AIST’s HRP-5P Robot Can Put up Walls


The field of robotics has seen significant developments these past few years. Innovators from all around the world have been building robots for medical, industrial, safety, and even defense-related purposes. But perhaps the most controversial and exciting are the robots that move and function similarly to people. The HRP-5P robot built by Japan’s National Institute of Advanced Industrial Science and Technology (AIST) is one of them. Division Humanoid Research Group to be exact.

The HRP-5P, presently in prototype stage is designed to work in construction sites to perform many of the functions that are regularly assigned to human workers. While lacking in speed, the HRP-5P has demonstrated visible levels of accuracy and precision. AIST is developing HRP-5P with the complex requirements posed by a construction environment. The robot has demonstrated the capacity to work with drywall as well as construction tools.

Fig3_AISTpress (2)

Building robotic potential

The HRP-5P is an impressive machine. It weighs 101kg and is 182 cm tall. It uses sensors situated on its head to navigate the three-dimensional world around it. When its vision is obstructed by objects, HRP-5P is capable of avoiding obstacles via its sensors as well as its memory. The robot is also said to be significantly faster than its predecessors.

Also interesting: Self-Driving and Building Construction Robots Take Charge

The machine has already publicly demonstrated its capabilities in a video where it took individual sheets of drywall and screwed them into place.

The developers are also planning to work alongside scientists from the private sector and the academe to improve humanoid robots geared towards practical work. In the near future, they hope to be able to deploy the robot for the construction of large structures such as ships, houses, and buildings.

Fig2_AISTpress (2)

Helping Japan build its future

AIST indicated that their intent in the development of the HRP-5P is not to replace human workers. Rather, it is to address a foreseen shortage in human construction workers. According to an interview with the developers on New Atlas, they state, “Along with the declining birthrate and the aging of the population, it is expected that many industries such as the construction industry will fall into serious manual shortages in the future, and it is urgent to solve this problem by robot technology.”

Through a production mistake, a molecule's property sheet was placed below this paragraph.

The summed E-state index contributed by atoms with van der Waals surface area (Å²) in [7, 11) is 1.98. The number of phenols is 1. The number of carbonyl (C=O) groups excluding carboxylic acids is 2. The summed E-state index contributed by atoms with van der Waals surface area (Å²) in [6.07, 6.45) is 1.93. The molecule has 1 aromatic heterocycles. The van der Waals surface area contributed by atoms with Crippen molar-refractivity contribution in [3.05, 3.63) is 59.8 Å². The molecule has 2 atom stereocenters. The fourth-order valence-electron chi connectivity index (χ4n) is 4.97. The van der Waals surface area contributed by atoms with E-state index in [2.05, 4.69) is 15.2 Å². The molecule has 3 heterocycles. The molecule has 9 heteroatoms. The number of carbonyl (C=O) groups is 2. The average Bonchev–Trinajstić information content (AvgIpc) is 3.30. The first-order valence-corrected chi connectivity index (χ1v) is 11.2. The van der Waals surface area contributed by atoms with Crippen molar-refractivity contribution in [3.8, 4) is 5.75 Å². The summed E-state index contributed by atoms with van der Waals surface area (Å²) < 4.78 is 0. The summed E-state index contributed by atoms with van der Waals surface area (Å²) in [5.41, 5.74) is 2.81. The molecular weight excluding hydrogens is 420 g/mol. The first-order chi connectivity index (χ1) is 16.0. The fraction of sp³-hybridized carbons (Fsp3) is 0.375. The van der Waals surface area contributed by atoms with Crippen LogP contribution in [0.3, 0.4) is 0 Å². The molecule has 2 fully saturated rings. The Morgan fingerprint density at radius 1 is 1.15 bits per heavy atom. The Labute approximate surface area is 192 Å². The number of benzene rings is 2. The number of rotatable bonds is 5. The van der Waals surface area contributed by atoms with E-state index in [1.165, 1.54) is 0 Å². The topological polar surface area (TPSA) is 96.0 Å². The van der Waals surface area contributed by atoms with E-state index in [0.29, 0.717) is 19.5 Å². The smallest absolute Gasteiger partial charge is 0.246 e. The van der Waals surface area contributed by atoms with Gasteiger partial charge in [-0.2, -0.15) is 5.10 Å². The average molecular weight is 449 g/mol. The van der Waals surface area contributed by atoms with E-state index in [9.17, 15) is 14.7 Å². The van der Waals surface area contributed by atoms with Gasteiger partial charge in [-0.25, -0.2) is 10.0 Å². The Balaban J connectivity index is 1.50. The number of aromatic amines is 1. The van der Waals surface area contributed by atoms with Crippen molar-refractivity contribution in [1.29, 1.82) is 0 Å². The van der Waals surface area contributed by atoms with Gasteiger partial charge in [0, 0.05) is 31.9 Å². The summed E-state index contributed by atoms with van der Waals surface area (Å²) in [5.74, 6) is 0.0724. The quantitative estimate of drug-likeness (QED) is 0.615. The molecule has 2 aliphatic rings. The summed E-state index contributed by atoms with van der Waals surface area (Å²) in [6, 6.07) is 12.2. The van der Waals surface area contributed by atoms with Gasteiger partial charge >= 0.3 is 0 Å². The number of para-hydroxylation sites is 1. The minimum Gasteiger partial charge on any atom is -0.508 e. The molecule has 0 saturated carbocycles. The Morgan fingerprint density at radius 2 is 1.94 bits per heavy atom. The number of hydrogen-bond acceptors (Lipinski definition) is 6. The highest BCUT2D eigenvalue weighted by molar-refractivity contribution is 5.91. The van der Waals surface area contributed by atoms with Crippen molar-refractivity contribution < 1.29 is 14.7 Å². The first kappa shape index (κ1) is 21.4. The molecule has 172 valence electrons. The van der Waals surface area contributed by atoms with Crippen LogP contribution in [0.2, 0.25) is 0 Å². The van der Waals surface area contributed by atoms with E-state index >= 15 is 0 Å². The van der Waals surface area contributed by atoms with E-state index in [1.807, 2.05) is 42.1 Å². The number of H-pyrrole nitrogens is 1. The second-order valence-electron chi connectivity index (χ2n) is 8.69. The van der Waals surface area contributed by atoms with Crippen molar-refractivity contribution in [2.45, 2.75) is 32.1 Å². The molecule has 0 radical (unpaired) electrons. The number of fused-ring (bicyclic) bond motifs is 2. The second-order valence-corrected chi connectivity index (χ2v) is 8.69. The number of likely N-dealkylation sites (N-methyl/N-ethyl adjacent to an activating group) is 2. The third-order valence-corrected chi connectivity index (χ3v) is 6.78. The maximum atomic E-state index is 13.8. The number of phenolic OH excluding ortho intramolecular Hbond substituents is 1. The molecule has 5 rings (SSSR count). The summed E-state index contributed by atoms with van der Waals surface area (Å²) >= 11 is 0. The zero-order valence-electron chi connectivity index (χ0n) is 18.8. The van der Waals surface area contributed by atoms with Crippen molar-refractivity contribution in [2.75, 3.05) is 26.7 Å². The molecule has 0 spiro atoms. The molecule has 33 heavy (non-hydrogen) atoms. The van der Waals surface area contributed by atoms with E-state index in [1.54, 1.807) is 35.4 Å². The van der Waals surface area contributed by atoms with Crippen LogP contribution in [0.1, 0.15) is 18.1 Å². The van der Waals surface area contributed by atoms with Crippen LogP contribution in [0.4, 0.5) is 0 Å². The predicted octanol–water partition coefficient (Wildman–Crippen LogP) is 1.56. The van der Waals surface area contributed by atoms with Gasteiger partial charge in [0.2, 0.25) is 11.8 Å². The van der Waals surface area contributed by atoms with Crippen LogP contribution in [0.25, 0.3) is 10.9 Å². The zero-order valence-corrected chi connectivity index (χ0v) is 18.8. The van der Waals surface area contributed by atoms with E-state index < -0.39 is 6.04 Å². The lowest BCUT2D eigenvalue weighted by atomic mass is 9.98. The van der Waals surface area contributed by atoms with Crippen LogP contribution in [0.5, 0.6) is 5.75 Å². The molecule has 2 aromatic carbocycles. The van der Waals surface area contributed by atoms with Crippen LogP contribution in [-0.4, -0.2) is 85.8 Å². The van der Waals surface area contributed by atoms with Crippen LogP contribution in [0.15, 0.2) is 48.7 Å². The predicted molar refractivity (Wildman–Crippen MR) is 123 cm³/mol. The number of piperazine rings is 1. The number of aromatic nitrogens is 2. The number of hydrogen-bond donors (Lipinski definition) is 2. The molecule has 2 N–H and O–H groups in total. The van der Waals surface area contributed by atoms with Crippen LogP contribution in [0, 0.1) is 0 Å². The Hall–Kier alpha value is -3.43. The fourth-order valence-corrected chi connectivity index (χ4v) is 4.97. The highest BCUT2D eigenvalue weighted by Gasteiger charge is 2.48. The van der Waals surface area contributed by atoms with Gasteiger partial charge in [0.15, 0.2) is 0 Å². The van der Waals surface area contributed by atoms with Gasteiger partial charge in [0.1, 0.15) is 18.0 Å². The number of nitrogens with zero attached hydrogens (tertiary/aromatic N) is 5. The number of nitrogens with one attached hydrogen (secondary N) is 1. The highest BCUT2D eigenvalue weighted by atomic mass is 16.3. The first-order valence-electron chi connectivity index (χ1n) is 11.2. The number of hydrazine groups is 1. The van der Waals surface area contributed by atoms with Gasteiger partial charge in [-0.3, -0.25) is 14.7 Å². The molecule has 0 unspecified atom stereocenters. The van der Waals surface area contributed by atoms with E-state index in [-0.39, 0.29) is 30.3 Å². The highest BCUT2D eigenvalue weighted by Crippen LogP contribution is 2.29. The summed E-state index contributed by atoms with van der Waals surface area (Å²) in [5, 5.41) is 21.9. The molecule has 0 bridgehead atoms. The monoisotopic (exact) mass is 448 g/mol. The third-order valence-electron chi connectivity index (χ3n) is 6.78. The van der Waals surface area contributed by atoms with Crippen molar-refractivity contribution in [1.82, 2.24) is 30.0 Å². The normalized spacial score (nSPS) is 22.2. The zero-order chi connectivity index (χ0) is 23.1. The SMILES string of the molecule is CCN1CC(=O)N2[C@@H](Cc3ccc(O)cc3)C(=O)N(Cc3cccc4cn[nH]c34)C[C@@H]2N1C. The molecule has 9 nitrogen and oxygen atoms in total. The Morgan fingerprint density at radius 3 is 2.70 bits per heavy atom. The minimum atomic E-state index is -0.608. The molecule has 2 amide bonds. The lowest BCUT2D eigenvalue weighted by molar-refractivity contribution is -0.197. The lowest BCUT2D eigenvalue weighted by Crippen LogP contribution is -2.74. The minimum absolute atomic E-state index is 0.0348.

Japan is currently facing the challenge of an aging population. One of the solutions being proposed is the increased use of AI and Robots.

Construction robots are on the rise

The HRP-5P is just one of the latest in the long line of robots created to make the lives of people easier. In fact, it isn’t even the first to be developed for the construction industry. Construction Robotics, an American company, has already come up with a bricklaying robot that is 3 times faster than a human mason. TECNALIA, a Spanish firm has partnered the Institute of Advanced Architecture of Catalonia to create the Cogiro, a massive 3D-printing robot capable of creating small structures and architectural elements.

YouTube: Japanese Drywall Robot HRP-5P from AIST [Demonstration]

Photo credit: Courtesy of AIST
Source: AIST press release (Japanese), New Atlas

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Paulo Prieto
Paulo Prieto
Neophyte dad, frustrated techy, incoherent writer, all-around average everyday normal guy.
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